Essay on the structure of cell and its types

Structure of a Cell and Its Types

Despite the great diversity in the structure of cells, the basic structural plan is similar in all the cells.

It can be expressed as generalized cells. A small speck of protoplasm that constitutes one cell is called pro­toplast.

Protoplast or protoplasm of a cell can be differentiated in three essential parts, i.e.

Cell Organelles

Image source:


1. Plasma membrane or Cell membrane

2. Cytoplasm

3. Nucleus


1. Plasma Membrane:

Each cell is delimited by a thin, elastic but firm lipoproteinaceous, selectively or differentially permeable plasma membrane. It maintains the shape of the cell and also protects its internal vital structures. It diffuses harmful substances, and in this way, it regulates the flow of materials into and out of the cell.

In case of plant cells, outer to the plasma membrane there is a non-living, rigid cell wall made up of cellulose. The cell wall is freely permeable. It gives shape and provides rigidity as well as elasticity to bear stress and strain.

2. Cytoplasm:


The cell is made up of a dense, viscous, colloidal mass called cytoplasm, present between the plasma membrane and nuclear membrane. It is the ‘physical basis’ of all metabolic activities that take place in the cell. It is differentiated into cytoplasmic vacuolar system and hyaloplasm.

Cytoplasmic vacuolar system is formed by membrane bound spaces and consists of endoplasmic reticulum, golgi bodies and nuclear membrane. The hyaloplasm forms homogeneous ground substances.

Cytoplasmic Inclusions:

There are various living and non-living structures, collectively called cytoplasmic inclusions. The living cytoplasmic inclusions are called cell organelles or protoplasmic inclusions and the non-living structures are called deutoplasmic or ergastic bodies.

A. Cell Organelles (the ‘little organs’):

They are the living cytoplasmic inclusions which are capable of growth and divisions. They perform specific functions and enjoy the same status in a cell like the organs in the organism.

(a) Endoplasmic Reticulum (ER):

The inter­connected network of membrane is called endoplasmic reticulum. It is visible only under the electron microscope. Two types of ER are present in the cell. I) Rough En­doplasmic Reticulum it is beaded and rough in appearance because of the pres­ence of small granular structures called ribosome. II) Smooth Endoplasmic Reticu­lum-they are mostly found in the outer part of cytoplasm. It is smooth in appear­ance with no ribosome on its surface.

(b) Ribosome:

They are small granular structures visible only under the electron microscope. They are found attached on the outer surface of endoplasmic reticulum and freely in the cytoplasm. They are called protein factories of a cell.

(c) Mitochondria:

They are popularly known as Power houses of a cell. The inner membrane of the mitochondria is produced into finger like processes called cristae. In the mitochondria, respiratory enzymes are present that help in the oxidation of food materials and help in the release of energy. The energy thus released is stored in the form of energy-rich bonds called ATP (Adenosine Triphosphate).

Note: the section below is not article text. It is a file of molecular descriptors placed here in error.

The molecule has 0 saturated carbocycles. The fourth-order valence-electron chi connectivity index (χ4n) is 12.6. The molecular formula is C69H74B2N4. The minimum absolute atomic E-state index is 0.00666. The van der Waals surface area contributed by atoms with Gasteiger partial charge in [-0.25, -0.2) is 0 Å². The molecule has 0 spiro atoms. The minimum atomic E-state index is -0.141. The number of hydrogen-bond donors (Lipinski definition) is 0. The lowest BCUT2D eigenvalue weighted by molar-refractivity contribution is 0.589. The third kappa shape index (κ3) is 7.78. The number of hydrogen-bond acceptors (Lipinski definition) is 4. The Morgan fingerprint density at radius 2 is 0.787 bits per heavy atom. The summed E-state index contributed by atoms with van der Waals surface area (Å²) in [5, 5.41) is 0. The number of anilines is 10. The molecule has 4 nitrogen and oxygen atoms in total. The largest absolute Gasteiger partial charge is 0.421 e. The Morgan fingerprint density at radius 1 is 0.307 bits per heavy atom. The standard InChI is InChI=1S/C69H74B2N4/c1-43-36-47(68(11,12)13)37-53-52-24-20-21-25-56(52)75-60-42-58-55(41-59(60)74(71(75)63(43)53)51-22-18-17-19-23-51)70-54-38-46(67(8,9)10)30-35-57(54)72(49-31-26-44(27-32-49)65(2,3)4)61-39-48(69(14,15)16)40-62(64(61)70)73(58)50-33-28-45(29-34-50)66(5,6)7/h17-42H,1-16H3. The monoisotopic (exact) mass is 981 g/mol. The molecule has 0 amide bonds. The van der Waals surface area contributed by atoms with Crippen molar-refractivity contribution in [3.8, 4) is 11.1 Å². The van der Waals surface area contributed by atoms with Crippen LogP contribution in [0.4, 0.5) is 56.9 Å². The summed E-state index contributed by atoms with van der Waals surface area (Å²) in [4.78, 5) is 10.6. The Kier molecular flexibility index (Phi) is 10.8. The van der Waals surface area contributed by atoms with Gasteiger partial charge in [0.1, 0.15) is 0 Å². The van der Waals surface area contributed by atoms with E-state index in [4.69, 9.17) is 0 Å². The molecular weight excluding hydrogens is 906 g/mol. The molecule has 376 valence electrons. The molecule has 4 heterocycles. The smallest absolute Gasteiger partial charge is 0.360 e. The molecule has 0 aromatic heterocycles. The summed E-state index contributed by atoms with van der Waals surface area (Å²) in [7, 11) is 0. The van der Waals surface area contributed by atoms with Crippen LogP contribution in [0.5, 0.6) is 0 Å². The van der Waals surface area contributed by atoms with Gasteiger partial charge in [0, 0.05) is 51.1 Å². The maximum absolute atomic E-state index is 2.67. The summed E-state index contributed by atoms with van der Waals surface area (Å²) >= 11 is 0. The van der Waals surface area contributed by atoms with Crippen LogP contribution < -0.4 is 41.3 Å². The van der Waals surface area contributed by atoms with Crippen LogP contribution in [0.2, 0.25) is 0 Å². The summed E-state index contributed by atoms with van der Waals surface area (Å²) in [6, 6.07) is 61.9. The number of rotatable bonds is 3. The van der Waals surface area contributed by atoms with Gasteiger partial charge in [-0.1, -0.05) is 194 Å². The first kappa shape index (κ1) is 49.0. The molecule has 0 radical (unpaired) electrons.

(d) Microbodies:

They are small spherical bodies bound by a single unit membrane. The most important Microbodies are lysosomes. They contain about 40 different types of enzymes which are hydrolyses. If these enzymes are released into the cytoplasm because of rupturing of their limiting membrane, they can digest all the components of the cell. Hence, they are known as Suicide bags of a cell. Other types of Microbodies are peroxisomes, spherosomes, etc.

(e) Centrosomes:

They are found in animal cells whereas absent in the plant cell. They are present near the nucleus. They are concerned with the process of cell division, formation of basal bodies and flagella.

(f) Plastids:

They are present only in plant cells and seldom found in animal cells. They are double walled vesicles of different shapes. They are capable of division.

Depending on the colour, they are categorized into two types: (i) Leucoplasts (ii) Chromoplasts.

(i) Leucoplasts:

They are colourless plastids as they do not contain any pigment. They help in the storage of food.

(ii) Chromoplasts:

They are coloured plas­tids because of the presence of coloured substances called pigments. They are of two types, i.e., I) photosynthetically in­active II) photosynthetically active.

(I) Photosynthetically inactive plastids:

They are found in petals of flowers and ripe fruits. They contain coloured pigments such as carotene (red- orange), xanthophill (yellow).

(II) Photosynthetically active plastids:

They also contain coloured pigments. They also help in trapping solar energy and photosynthesis. Depending on the colour of pigments, they are divided into chloroplasts (green-coloured), rhodoplasts (red coloured) and pheoplasts (brown coloured).